Who would have thought that a pandemic would give rise to so much stress-baking? After the first shelter-in-place orders were issued in early 2020, many managed the stress and isolation by making loaf upon loaf of sourdough bread. Now, as we continue to stay at home, it’s time to take our culinary coping to the next level.
We asked Petaluma Pie Company co-owner Lina Hoshino for baking tips, and she suggested we try “mindful baking,” which, in Hoshino’s words, means baking with locally sourced seasonal ingredients to support the local economy while ensuring a gentler impact on the environment. In Sonoma County, baking mindfully is easy: you can get locavore right down to the crust.
Here are a few tips from Lina Hoshino and her life and business partner, Angelo Sacerdote, on how to mindfully bake mouthwatering pies. As Hoshino puts it, “Why not bake with the intention to change the world, one slice at a time?”
Use in-season, local ingredients
For the best flavor and a reduced carbon footprint, Hoshino and Sacerdote believe in baking with in-season ingredients grown close to home. They advise that you choose “produce that didn’t travel thousands of miles to get to you.” Your local farmers market is always a good place to start your baking projects. Right now, citrus fruits are in season.
Hoshino and Sacerdote like to source their ingredients locally right down to the crust. Being “very Petaluma” about things, they purchase organic whole wheat flour for their pies from Central Milling, just a few miles from their pie shop. They get their butter, cheese and eggs down the road, too: organic European butter from Strauss Family Creamery; Estero Gold cheese from Valley Ford Creamery; organic cheddar from Springhill Creamery; and eggs from free-range chickens at Coastal Hill Ranch.
They also source ingredients from just outside Sonoma County: beef from Stemple Hill Ranch and pork from Devil’s Gulch Ranch, both located in Marin County; mushrooms—for their mushroom and goat gouda pie—come from Solano Mushroom, run by Sunny and Sam in Vacaville.
Grow your own ingredients
Hoshino and Sacerdote maintain that “best” doesn’t have to mean “expensive.” You can find excellent ingredients in your own backyard (figurative or literal). And don’t forget neighbors and friends, who might happily unload a haul from their fruit trees.
Hoshino and Sacerdote grow their own Satsuma mandarin, Oroblanco grapefruit, Algerian mandarins, Kumquat, Meyer lemon, Japanese Yuzu, Filipino Calamansi, and Bearss lime trees. Fruit trees can be grown in smaller yards, too — some dwarfs, like Meyer lemon, can even thrive in a large container. Choose varieties that do well in your region. Fortunately, Sonoma County’s grow-friendly climate gives us plenty of options.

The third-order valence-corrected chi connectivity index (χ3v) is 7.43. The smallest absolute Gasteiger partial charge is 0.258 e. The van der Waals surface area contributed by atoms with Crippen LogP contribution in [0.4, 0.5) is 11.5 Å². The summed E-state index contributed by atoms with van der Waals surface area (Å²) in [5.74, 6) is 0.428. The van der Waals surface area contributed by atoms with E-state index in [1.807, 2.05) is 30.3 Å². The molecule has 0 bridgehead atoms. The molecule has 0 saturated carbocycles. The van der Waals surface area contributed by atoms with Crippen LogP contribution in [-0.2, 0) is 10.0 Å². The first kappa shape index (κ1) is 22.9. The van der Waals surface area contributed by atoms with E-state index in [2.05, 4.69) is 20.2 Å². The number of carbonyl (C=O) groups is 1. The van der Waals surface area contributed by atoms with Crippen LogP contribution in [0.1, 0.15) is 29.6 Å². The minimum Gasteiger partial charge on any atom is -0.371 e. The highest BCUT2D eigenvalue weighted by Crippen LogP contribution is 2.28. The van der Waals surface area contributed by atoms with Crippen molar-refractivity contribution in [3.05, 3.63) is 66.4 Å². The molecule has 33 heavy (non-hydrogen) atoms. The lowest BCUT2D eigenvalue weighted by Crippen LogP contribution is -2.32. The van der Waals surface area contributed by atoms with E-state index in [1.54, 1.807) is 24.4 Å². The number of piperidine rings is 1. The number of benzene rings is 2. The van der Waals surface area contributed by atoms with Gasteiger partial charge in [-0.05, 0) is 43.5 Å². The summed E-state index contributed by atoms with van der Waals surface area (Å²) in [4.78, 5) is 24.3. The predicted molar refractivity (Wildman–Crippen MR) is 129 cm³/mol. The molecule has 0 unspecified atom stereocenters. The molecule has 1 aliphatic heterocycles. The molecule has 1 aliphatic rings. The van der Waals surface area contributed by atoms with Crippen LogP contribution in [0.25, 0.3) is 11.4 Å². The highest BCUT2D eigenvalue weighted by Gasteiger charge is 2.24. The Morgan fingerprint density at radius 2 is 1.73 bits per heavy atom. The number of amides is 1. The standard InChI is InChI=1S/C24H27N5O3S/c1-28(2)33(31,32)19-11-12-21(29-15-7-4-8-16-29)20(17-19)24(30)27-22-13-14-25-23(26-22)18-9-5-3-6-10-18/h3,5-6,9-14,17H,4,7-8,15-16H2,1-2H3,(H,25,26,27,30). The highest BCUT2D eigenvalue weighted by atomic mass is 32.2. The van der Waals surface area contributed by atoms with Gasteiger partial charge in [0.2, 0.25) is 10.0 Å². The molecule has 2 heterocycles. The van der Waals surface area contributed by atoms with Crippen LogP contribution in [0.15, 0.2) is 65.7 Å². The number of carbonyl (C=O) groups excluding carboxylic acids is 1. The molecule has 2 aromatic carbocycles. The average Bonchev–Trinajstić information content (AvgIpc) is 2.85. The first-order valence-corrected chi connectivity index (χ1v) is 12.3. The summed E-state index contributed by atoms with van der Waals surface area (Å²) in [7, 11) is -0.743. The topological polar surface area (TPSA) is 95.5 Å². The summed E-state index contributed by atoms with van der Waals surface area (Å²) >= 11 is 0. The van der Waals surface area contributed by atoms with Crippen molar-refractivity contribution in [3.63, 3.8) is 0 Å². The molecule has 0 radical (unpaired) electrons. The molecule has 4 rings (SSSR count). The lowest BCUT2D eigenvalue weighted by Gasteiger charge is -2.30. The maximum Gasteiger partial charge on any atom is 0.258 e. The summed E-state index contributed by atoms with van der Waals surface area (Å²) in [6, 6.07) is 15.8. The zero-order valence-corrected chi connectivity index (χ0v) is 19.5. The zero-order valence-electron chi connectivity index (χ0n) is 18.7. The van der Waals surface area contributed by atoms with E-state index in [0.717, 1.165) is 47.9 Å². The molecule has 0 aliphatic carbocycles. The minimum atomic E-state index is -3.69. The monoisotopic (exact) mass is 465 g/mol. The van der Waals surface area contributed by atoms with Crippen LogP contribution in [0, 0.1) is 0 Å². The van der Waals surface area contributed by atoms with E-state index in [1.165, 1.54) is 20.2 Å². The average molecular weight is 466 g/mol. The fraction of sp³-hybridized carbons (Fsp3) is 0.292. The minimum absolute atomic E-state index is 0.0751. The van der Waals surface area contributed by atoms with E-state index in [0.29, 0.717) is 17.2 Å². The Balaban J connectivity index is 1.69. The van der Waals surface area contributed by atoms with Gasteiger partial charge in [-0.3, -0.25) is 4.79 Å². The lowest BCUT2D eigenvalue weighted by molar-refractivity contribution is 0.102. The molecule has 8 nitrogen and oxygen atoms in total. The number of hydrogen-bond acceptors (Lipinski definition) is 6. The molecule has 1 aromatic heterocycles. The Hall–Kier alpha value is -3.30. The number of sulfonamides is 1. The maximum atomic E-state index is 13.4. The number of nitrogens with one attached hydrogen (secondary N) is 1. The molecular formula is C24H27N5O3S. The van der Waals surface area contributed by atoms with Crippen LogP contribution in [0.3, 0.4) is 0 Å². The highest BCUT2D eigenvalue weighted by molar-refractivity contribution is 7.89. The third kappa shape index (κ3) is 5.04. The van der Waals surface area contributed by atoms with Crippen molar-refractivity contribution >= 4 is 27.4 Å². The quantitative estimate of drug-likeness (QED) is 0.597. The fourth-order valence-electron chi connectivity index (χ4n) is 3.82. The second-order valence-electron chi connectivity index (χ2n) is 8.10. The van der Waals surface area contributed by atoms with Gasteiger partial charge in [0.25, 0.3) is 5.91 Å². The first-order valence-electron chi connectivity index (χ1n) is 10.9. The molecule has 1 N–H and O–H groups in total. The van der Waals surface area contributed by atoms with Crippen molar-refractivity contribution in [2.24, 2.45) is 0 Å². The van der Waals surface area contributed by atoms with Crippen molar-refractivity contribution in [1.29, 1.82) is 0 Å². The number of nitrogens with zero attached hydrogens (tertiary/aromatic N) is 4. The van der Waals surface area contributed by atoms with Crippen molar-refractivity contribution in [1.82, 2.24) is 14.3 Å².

“Play” with ingredients and swap savory for sweet
Your favorite lemon meringue pie recipe can be made with different citruses. “If you use oranges or mandarins, you can wind up with a creamsicle flavored pie, especially if you top it with whipped cream,” says Hoshino.
“In the winter, nothing is cozier than a hearty savory pie. If you can make it into a stew, you can make it into a pie,” advises Hoshino. At Petaluma Pie Company, she makes savory pies out of dishes you may not expect, like cheeseburger, Chicken Tinga and Jamaican beef.
Make pie crust in the food processor
Making your own pie crust is easy, and it’s quicker than a visit to the grocery store. A food processor makes the process magically fast. With just a few ingredients and minutes of mixing and pulsing, you’ll have pie dough ready for your rolling pin (after chilling for a while in the fridge).
Simplify a double crust pie by making pie “cookies”
Rather than fitting the top crust on your pie, you can make decorative cookies and use these as topping. Cut out pieces of extra dough and bake them for 10 minutes. Set them aside and then place them on top of your finished pie for beauty and taste.
Use the whole fruit by baking a Shaker Lemon Pie
Inspired by the classic Shaker Lemon Pie, Petaluma Pie’s Company’s citrus pie uses two whole lemons, macerated in sugar and baked in custard. You can swap out lemon for another thin-skinned citrus like mandarins.
- 2 medium size tart citrus fruits with thinner skins, such as Meyer lemon, lime or mandarins.
- 1 cup sugar
- pinch of salt
- 4 eggs
- 1.25 cup flour
- 1/2 cup butter (cut into 3/4 inch blocks)
- 1/2 tsp salt
- 1/4 cup cold water
- Slice whole citruses as thin as you can, including the skin. You can use a knife but a mandolin works especially well.
- Mix sugar and salt.
- Add sugar and salt mixture to sliced citruses. Let macerate for 1 hour to soften the skin. Remove citrus seeds with a spoon.
- Beat 4 eggs with a fork in a bowl. Add to the citrus mixture.
- Mix sugar, salt and flour.
- Add sugar, salt and flour mixture and butter to food processor with a cutting blade. (You can also use a mixer with a paddle attachment or mix by hand.)
- Pulse for a few times until butter is distributed but not entirely blended.
- Add cold water little by little until the dough is still crumbling but starts to form a ball. Do not over-mix.
- Take out the dough. Refrigerate in a container with a lid for 1 hour.
- Roll out half of the dough and line a 9 inch pie dish with it.
- Pour the filling into the prepared pie shell.
- If you have leftover dough, make decorative ‘cookies’ with cookie cutter. Bake them for 10 min. Set aside. Use them later to decorate the top of the pie.
- Bake for 40 min at 375° or until filling is cooked and crust is golden.